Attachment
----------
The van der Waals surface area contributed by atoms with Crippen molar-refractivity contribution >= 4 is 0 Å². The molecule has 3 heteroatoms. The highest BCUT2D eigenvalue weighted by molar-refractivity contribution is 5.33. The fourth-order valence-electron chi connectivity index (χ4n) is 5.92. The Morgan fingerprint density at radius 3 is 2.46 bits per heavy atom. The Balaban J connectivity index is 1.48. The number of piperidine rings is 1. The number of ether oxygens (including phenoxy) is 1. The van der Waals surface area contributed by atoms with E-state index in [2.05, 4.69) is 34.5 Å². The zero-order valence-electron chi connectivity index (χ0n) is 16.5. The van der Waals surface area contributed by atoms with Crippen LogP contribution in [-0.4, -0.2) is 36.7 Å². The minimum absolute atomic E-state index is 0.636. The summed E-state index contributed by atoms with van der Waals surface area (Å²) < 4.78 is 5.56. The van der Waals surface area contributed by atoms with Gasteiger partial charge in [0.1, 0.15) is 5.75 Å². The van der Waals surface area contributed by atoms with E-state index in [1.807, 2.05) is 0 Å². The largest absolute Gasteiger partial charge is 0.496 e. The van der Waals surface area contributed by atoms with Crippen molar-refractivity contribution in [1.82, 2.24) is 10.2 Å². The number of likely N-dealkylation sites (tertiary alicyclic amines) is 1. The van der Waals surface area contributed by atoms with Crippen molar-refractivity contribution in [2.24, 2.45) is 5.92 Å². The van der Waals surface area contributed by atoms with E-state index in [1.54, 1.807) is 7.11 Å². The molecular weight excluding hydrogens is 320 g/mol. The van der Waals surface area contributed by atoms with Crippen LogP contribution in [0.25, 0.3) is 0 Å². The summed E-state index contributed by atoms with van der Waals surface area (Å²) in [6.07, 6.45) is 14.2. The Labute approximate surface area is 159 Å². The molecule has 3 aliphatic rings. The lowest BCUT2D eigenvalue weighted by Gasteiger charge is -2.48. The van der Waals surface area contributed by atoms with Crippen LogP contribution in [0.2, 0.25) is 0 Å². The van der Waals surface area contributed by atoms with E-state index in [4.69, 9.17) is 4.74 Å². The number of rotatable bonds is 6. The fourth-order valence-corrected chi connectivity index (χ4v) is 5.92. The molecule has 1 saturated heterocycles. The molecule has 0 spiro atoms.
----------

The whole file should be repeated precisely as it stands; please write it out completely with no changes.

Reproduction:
The van der Waals surface area contributed by atoms with Crippen molar-refractivity contribution >= 4 is 0 Å². The molecule has 3 heteroatoms. The highest BCUT2D eigenvalue weighted by molar-refractivity contribution is 5.33. The fourth-order valence-electron chi connectivity index (χ4n) is 5.92. The Morgan fingerprint density at radius 3 is 2.46 bits per heavy atom. The Balaban J connectivity index is 1.48. The number of piperidine rings is 1. The number of ether oxygens (including phenoxy) is 1. The van der Waals surface area contributed by atoms with E-state index in [2.05, 4.69) is 34.5 Å². The zero-order valence-electron chi connectivity index (χ0n) is 16.5. The van der Waals surface area contributed by atoms with Crippen LogP contribution in [-0.4, -0.2) is 36.7 Å². The minimum absolute atomic E-state index is 0.636. The summed E-state index contributed by atoms with van der Waals surface area (Å²) < 4.78 is 5.56. The van der Waals surface area contributed by atoms with Gasteiger partial charge in [0.1, 0.15) is 5.75 Å². The van der Waals surface area contributed by atoms with E-state index in [1.807, 2.05) is 0 Å². The largest absolute Gasteiger partial charge is 0.496 e. The van der Waals surface area contributed by atoms with Crippen molar-refractivity contribution in [1.82, 2.24) is 10.2 Å². The number of likely N-dealkylation sites (tertiary alicyclic amines) is 1. The van der Waals surface area contributed by atoms with Crippen molar-refractivity contribution in [2.24, 2.45) is 5.92 Å². The van der Waals surface area contributed by atoms with E-state index in [1.54, 1.807) is 7.11 Å². The molecular weight excluding hydrogens is 320 g/mol. The van der Waals surface area contributed by atoms with Crippen LogP contribution in [0.25, 0.3) is 0 Å². The summed E-state index contributed by atoms with van der Waals surface area (Å²) in [6.07, 6.45) is 14.2. The Labute approximate surface area is 159 Å². The molecule has 3 aliphatic rings. The lowest BCUT2D eigenvalue weighted by Gasteiger charge is -2.48. The van der Waals surface area contributed by atoms with Crippen LogP contribution in [0.2, 0.25) is 0 Å². The van der Waals surface area contributed by atoms with E-state index in [4.69, 9.17) is 4.74 Å². The number of rotatable bonds is 6. The fourth-order valence-corrected chi connectivity index (χ4v) is 5.92. The molecule has 1 saturated heterocycles. The molecule has 0 spiro atoms.